Anger is a normal, often healthy human emotion. But when anger becomes destructive, it can wreak havoc with relationships, school or work, and overall quality of life.
Anger can vary in intensity: from mild irritation or annoyance to outright fury and rage. Like all emotions, it’s accompanied by physiological and biological changes, causing increases in heart rate, blood pressure, and levels of hormones, adrenaline and noradrenaline.
Though anger is a natural adaptive response to what you might perceive as threats, there are limits to what’s acceptable – both socially and legally. Let common sense be your guide: Do you know how you manage your anger? Do you know how your management strategy affects others? Do you ever wonder if your anger has a negative effect on your life?
How Do You Manage Your Anger?
People use a variety of processes to deal with feelings of anger, among them, the three most common:
Expressing – Anger should be expressed assertively, not aggressively, by making others aware of your needs and how these needs can be met. Anger that’s expressed aggressively can cause physical and emotional harm.
Suppressing – It’s possible to internalize your anger and convert it to something constructive. But without an adequate outlet, your rage could turn inward and result in health problems.
Calming – Work on calming your insides by thinking rationally about how you control your outward behaviour and inward responses. Try to consciously lower your heart rate, count to 100, or detach yourself from your situation.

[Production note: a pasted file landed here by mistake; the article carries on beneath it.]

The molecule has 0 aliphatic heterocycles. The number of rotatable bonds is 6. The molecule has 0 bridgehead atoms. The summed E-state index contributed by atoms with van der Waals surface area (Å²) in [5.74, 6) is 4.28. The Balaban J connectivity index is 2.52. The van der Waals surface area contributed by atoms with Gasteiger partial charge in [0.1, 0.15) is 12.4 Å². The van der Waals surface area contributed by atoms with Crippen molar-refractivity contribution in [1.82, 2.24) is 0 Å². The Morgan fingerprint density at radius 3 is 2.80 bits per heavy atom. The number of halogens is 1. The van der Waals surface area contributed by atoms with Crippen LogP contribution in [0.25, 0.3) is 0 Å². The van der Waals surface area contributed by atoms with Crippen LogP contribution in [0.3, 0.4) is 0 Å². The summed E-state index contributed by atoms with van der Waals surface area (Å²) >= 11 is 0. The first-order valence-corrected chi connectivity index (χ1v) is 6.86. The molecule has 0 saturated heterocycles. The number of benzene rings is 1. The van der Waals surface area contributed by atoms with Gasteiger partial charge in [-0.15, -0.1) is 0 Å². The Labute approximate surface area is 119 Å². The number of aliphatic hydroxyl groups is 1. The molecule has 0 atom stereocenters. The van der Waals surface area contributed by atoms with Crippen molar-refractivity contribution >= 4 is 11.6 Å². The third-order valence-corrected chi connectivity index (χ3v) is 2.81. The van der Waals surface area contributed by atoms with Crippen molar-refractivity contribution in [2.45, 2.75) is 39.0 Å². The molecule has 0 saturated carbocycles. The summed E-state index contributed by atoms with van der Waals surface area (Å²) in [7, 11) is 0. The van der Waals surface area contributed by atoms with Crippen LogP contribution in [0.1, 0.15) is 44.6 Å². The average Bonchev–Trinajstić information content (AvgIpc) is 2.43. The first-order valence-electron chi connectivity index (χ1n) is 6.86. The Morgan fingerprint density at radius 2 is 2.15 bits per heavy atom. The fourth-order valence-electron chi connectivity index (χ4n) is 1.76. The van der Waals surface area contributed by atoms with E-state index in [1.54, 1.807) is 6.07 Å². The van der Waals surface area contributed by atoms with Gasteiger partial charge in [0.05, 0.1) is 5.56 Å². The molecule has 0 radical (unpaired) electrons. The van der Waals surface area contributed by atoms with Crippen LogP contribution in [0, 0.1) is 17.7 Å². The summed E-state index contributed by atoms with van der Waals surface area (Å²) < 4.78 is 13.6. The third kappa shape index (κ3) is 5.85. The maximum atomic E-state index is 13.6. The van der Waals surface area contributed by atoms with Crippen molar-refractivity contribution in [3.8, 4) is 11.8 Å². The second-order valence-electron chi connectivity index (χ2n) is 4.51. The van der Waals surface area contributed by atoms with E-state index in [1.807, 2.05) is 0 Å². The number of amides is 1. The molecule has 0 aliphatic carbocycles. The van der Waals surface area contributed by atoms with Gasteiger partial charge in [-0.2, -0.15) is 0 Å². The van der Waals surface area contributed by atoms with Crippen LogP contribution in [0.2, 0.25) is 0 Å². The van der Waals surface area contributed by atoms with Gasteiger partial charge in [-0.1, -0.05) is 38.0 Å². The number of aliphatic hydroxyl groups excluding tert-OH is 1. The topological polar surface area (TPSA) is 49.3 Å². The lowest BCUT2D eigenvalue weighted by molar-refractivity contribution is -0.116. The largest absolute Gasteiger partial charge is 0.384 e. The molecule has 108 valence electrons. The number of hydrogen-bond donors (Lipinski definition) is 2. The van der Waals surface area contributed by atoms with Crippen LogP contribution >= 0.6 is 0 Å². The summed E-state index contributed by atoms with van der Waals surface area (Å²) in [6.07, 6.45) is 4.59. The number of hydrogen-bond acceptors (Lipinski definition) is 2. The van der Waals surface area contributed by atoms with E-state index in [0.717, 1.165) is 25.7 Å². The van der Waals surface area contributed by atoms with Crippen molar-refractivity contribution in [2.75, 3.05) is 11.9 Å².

Learn more about how you deal with anger, both consciously and unconsciously, using the Anger Management Questionnaire.
Strategies for Keeping Anger at Bay
- Deep breathing
- Slowly repeating a calm word or phrase
- Yoga-like exercises to relax your muscles
2. Cognitive Restructuring
- Changing the way you think
- Logic defeats anger because anger, even when justified, can quickly become irrational
- When angry, your thinking can become exaggerated or dramatic; try replacing these thoughts with more rational ones
3. Problem Solving
- Rather than focusing on rage, concentrate on how best to handle and face your problem
- Make a plan and resolve to give it your best
4. Better Communication
- When angry, it’s easy to jump to inaccurate conclusions
- Slowly consider your response; instead of saying the first thing to come into your head, listen carefully to what the other person is saying
- Instead of becoming defensive, consider the underlying cause of your anger
5. Using Humour
- Humour can help to defuse anger, leading to a more balanced perspective
- Be mindful you’re not just laughing off your problems; remember sarcasm is just another form of anger
6. Changing your Environment
- Sometimes your immediate surroundings can cause aggravation
- Avoid difficult conversations during periods of the day when you’re more likely to be irritable
- Avoid or find alternatives to situations that might cause negative feelings
Diffuse your anger by asking the following questions:
- Will this matter in 10 years?
- What’s the worst consequence of the object of my anger?
- Was this done to me on purpose?
Do not vent your anger by hitting a pillow or throwing something; while preferable to hurting someone, this technique only serves to increase anger.
If you – or others – feel your anger is out of control, you may be in need of counseling.